N.C. State Program Awards Funding to Expand 20 Agricultural Businesses
The North Carolina Value-Added Cost Share (NCVACS) program and the N.C. Tobacco Trust Fund Commission (NCTTFC) this week announced the recipients of the 2013 equipment cost share awards. Coordinated by N.C. Cooperative Extension, NCVACS awarded $311,938 to 20 agricultural operations across the state.
NCVACS funding requires recipients to match the award dollar for dollar, or more, so that the burden of investment in specialized equipment is shared. In addition to the cost share award funding, 2013 NCVACS recipients will spend approximately $644,158 of their own money toward equipment purchases between now and the first of December 2013.
The program has provided cost share funding of over $1.3 million to support nearly 70 farmers, producer groups and agricultural businesses since it began in 2009. This assistance translates to at least $3 million in equipment purchases by N.C. businesses in the last 4 years, expansions that might not have otherwise occurred.
Based on past results, the impact of the 4 years of cost share for equipment investment should increase annual sales of the participating producers and processors by about $4 million. This could translate into a total annual economic impact on the North Carolina economy of over $7 million with about 35 new jobs being created.
The 2013 NCVACS equipment cost share award recipients include an array of agricultural producers and processors, from the mountains to the sea, exemplifying the diversity of N.C.’s agriculture economy:
Acre Station Meat Farm, $50,000 (Pinetown)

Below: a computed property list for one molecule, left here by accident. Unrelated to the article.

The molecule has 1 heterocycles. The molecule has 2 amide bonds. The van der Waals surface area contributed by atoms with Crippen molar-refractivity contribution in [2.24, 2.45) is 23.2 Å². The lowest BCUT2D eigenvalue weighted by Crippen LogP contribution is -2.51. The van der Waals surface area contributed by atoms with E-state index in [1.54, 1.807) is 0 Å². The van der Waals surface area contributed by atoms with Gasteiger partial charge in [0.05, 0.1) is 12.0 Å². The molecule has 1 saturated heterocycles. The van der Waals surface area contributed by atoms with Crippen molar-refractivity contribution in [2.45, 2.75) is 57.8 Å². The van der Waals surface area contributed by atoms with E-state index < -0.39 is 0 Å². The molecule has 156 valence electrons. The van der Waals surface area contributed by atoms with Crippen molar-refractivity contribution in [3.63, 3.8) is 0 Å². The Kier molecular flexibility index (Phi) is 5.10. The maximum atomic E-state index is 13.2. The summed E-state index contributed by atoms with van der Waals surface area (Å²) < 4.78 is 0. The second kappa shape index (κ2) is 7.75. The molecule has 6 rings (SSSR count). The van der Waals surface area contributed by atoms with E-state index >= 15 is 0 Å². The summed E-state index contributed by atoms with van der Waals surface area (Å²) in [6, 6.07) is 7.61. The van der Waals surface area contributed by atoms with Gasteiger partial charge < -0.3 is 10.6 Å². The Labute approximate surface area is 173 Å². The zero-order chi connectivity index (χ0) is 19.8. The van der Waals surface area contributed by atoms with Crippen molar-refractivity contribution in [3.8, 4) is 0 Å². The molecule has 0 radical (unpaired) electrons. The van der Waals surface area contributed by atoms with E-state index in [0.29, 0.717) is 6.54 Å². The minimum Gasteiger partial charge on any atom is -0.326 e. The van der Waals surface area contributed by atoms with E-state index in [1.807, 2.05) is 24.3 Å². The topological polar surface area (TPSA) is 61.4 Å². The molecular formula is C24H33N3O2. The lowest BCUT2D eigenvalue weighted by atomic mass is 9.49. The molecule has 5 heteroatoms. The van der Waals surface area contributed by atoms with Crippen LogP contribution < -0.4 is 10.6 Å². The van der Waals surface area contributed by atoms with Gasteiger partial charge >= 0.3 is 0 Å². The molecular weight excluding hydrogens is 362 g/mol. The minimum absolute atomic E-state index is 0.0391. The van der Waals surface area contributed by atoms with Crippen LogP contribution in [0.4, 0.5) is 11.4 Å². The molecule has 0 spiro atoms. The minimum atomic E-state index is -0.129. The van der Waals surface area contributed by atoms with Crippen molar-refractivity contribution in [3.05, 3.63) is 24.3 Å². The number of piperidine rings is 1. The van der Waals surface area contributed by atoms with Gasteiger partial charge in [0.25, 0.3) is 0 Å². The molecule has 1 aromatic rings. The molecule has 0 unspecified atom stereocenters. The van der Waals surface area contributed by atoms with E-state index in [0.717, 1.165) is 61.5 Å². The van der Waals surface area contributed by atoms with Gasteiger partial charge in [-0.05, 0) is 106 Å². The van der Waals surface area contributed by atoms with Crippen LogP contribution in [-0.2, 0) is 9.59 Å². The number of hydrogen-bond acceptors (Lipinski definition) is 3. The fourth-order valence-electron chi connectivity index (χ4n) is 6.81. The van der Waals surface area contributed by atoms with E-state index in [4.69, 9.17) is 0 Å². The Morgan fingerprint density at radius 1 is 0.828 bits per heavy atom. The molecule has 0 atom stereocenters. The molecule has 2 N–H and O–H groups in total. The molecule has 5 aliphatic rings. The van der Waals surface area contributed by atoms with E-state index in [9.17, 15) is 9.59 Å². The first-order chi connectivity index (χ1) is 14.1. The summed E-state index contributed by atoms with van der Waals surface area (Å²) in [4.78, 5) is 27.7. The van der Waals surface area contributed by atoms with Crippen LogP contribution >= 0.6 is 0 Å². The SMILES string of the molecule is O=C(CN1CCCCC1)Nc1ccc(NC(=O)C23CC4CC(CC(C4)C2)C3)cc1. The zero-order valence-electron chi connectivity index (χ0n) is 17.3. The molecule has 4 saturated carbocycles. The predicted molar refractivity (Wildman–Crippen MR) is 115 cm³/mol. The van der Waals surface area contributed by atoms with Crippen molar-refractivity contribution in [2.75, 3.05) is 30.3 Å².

Blue Ridge Apiaries, $1,328 (Hudson)
Buckwheat Farm, $3,357 (Apex)
Cabin Cove Brand, $5,827 (Asheville)
Core Sound Seafood, $8,365 (Harkers Island)
Cultured Cow Creamery, $28,234 (Durham)
Elizabeth’s Pecan Products, $4,168 (Turkey)
Grassroots Pork Co, $32,143 (Beulaville)
Hickory Nut Gap Farm, $13,500 (Fairview)
Mattamuskeet Seafood, $13,213 (Swan Quarter)
Mays Meats, $28,000 (Taylorsville)
Noble Cider, $15,893 (Asheville)
Once Upon a Meadow Family Farm & Dairy, $9,500 (Kernersville)
Riverbend Malt House, $12,000 (Asheville)
Sandhills Farm To Table Cooperative, $9,950 (Southern Pines)
Simply Natural Creamery, $25,000 (Ayden)
Two Chicks Farm, $8,394 (Hillsborough)
The Friendly Market, $27,359 (Morehead City)
Underwood Family Farms, $14,911 (Lawndale)
Walking Fish Cooperative, $1,064 (Beaufort)
Currently funded by the N.C. Tobacco Trust Fund Commission, NCVACS provides an agricultural producer or processor with up to $50,000 to purchase new or used specialized equipment to start or grow a value-added operation. A value-added product is a raw, agricultural commodity that has been changed in some manner so that it no longer can be returned to its original state, such as wine from grapes.
“The NCVACS program helps North Carolina value-added agricultural operations grow and adapt to meet the dynamic needs of their clients, including consumers like you and me,” said Brittany Whitmire, program coordinator for NCVACS. “Whether it’s helping a produce farmer expand a line of pickles or a meat processor to better package products for livestock growers, the program gives people involved in agriculture in North Carolina a better chance to succeed in today’s markets.”
Dr. Blake Brown, Hugh C. Kiger professor of economics in the Department of Agricultural and Resource Economics at N.C. State, is the principal investigator on the grant that sustains the NCVACS program. In collaboration with the TTFC and USDA, Brown conceived the idea for NCVACS in 2008 and has been instrumental in the effort to secure funding for the program during each of the subsequent five years.
Profiles of past NCVACS recipients are available at www.ncvacs.org. 2013 is slated to be the last year for the program. The NCVACS program is administered in cooperation by the Cooperative Extension component of N.C. State University’s Plants for Human Health Institute, located at the N.C. Research Campus in Kannapolis, and the Department of Agricultural and Resource Economics at N.C. State. Learn more at http://plantsforhumanhealth.ncsu.edu.